Once we remove the native element, we can use :after and/or :before to add one to match our designs. I tend to use an image as the arrow to force consistency, but we can substitute any other character using the content property. We’ve now developed an evolving method for building styled select lists. The CSS looks like this:

/* -- Styled Selects - wrapped due to FF appearance bug & MSIE -- */
.styled_select {display: block; position: relative; margin: 0; padding: 0; width: auto; height: auto; border: 1px solid #ccc; overflow: hidden; -webkit-border-radius: 4px; -moz-border-radius: 4px; -o-border-radius: 4px; -khtml-border-radius: 4px; border-radius: 4px; -webkit-box-shadow: 0 0 0 3px #f5f5f5; -moz-box-shadow: 0 0 0 3px #f5f5f5; -o-box-shadow: 0 0 0 3px #f5f5f5; -khtml-box-shadow: 0 0 0 3px #f5f5f5; box-shadow: 0 0 0 3px #f5f5f5;}
.styled_select.match-width {display: inline-block; *display: inline; zoom: 1;}
.styled_select {
background-color: #ffffff;
background-image: -webkit-gradient(linear, left top, left bottom, from(#ffffff), to(#f1f1f1));
background-image: -webkit-linear-gradient(top, #ffffff, #f1f1f1);
background-image: -moz-linear-gradient(top, #ffffff, #f1f1f1);
background-image: -o-linear-gradient(top, #ffffff, #f1f1f1);
background-image: -ms-linear-gradient(top, #ffffff, #f1f1f1);
background-image: linear-gradient(top, #ffffff, #f1f1f1);
filter: progid:DXImageTransform.Microsoft.gradient(startColorStr='#ffffff', EndColorStr='#f1f1f1');
}
.styled_select select {position: relative; display: block; margin: 0; padding: 9px 32px 9px 12px; white-space: nowrap; width: 100%; font-size: 13px; font-size: 1.3rem; color: #666666; font-family: 'Open Sans', sans-serif; font-weight: 600; font-style: normal; border: none; background: transparent; cursor: pointer; -moz-appearance: window; -webkit-appearance: none; -ms-appearance: none; -o-appearance: none; appearance: none; outline: none; z-index: 2;}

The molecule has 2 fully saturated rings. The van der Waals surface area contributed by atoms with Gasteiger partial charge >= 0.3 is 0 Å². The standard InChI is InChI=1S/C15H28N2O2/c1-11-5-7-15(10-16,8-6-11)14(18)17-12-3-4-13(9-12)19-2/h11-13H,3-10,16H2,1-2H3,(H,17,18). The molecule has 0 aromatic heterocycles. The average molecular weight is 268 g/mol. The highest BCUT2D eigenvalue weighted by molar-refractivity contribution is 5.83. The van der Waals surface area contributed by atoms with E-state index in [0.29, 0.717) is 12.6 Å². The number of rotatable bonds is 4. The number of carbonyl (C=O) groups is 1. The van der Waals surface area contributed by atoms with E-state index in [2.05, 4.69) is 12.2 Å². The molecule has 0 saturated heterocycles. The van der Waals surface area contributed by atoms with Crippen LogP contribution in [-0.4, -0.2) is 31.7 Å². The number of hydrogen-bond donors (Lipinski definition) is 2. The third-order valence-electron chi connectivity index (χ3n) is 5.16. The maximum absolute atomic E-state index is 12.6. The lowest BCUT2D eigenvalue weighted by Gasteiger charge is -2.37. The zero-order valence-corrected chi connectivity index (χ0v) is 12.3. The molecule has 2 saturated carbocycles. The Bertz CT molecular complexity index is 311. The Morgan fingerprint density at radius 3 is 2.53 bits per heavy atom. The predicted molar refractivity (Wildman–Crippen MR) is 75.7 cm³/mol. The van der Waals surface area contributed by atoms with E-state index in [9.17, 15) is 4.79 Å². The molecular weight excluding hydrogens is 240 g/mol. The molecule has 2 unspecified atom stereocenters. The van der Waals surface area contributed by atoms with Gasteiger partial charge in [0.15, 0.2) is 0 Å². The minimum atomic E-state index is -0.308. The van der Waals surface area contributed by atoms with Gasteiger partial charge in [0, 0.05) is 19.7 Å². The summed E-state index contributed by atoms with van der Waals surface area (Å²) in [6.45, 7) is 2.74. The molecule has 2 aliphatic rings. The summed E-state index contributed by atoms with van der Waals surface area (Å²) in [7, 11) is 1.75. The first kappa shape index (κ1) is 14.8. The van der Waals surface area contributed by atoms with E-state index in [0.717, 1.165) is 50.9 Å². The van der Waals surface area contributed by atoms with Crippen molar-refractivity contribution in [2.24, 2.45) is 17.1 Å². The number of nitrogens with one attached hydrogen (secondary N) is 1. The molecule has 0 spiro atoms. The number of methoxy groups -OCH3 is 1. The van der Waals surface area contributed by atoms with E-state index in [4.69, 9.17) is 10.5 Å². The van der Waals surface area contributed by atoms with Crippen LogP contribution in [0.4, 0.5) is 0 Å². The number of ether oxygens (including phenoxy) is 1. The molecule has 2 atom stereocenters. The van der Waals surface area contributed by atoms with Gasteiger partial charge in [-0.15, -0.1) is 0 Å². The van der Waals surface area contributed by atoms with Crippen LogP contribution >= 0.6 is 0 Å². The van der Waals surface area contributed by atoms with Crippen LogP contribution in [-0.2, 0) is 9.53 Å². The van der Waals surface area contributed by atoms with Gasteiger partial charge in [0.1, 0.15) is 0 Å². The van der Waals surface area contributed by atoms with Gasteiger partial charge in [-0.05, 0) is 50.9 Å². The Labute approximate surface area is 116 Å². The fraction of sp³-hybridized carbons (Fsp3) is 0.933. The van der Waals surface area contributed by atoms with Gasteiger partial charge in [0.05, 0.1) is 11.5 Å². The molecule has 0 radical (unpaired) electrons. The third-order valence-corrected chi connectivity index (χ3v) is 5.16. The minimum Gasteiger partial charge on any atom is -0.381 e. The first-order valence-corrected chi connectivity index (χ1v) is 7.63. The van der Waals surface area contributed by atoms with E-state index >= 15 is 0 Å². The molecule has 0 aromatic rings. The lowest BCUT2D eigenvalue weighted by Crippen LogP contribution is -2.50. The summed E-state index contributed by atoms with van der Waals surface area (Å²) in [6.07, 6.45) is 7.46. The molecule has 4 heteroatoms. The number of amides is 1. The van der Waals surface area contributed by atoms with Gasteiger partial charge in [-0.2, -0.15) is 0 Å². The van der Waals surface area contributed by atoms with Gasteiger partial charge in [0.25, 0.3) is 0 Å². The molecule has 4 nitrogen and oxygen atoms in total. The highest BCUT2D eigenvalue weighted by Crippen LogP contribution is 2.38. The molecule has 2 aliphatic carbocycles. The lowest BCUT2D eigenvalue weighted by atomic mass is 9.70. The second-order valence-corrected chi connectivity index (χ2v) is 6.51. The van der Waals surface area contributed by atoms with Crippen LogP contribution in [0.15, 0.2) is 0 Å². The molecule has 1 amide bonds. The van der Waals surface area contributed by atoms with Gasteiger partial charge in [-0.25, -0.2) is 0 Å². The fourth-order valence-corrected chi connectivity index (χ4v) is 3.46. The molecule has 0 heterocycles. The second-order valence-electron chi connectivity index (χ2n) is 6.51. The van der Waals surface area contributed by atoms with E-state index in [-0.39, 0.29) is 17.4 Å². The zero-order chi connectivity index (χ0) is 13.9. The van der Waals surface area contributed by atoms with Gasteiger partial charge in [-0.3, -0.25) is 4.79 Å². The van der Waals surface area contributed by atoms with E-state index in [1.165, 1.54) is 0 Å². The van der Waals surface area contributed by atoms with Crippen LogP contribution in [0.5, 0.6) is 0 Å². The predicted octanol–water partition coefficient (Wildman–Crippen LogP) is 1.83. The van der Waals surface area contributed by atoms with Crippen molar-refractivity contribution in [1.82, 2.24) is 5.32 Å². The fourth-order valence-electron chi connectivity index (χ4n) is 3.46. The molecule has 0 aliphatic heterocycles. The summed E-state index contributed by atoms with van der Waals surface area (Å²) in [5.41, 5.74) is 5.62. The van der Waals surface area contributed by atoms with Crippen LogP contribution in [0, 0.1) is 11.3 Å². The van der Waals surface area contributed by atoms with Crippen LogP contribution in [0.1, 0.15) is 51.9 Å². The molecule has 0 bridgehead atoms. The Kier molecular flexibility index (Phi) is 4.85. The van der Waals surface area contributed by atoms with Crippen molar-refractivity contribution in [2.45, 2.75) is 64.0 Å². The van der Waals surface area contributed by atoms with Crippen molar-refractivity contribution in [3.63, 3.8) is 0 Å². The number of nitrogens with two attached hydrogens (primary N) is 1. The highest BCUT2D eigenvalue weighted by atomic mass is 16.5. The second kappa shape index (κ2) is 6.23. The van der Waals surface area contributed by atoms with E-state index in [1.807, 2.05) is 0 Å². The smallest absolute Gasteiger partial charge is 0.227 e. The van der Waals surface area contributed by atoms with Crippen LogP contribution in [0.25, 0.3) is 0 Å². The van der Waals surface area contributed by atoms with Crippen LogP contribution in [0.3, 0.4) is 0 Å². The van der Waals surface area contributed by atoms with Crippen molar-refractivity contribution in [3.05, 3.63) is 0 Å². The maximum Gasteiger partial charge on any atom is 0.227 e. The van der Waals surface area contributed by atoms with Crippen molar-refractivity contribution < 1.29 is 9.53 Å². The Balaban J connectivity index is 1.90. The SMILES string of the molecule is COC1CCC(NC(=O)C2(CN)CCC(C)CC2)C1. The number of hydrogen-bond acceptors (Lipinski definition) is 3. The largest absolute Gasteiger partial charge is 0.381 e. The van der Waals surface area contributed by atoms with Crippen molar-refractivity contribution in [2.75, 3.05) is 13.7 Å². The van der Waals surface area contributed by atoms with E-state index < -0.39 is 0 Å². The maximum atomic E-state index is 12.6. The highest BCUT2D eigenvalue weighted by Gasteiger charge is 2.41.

.styled_select select::-ms-expand {display: none;}
.styled_select:hover {border: 1px solid #00adf1;}
.styled_select:after {position: absolute; top: 0; right: 0; width: 32px; height: 100%; speak: none; content: ''; z-index: 1;}
.styled_select:before {position: absolute; top: 50%; right: 12px; width: 8px; height: 4px; margin: -2px 0 0 -4px; background: url(../i/select_arrow.png) no-repeat center center; speak: none; content: '';}
.ie8 .styled_select select,
.ie9 .styled_select select {padding-right: 12px;}
.ie8 .styled_select:after,
.ie9 .styled_select:after,
.ie8 .styled_select:before,
.ie9 .styled_select:before {display: none;}

In the example above, we use both :before and :after elements so we can have the option to style the background of one element as the arrow’s container and use the background of the other for the arrow image.

We can’t do :after:after, so this is the next best way to do it. It’s all a little simpler if we don’t use an image for the arrow – it’s all in our use case and preference. Because IE <= 9 doesn’t allow for any sort of appearance modification, we add version classes to remove the added elements. Keep in mind that IE7 doesn’t support CSS3, and collapses padding on select lists – so this is the case where it degrades all the way down to browser native.

All in all, it looks like this as it degrades in IE:

How do you get creative with styling native HTML elements across browsers?

Mike Wenger

Mike Wenger

Front-end Developer and Designer

Mike Wenger is a front-end designer and developer at Q Digital Studio. Mike’s background is in Visual Communications, and his creative roots run deep. A transplant from Ohio, Mike enjoys all the great outdoors that Colorado has to offer. While out and about, Mike can be found kayaking, cycling, backpacking and hiking – and spending time with his wife, Nicole, and their two dogs.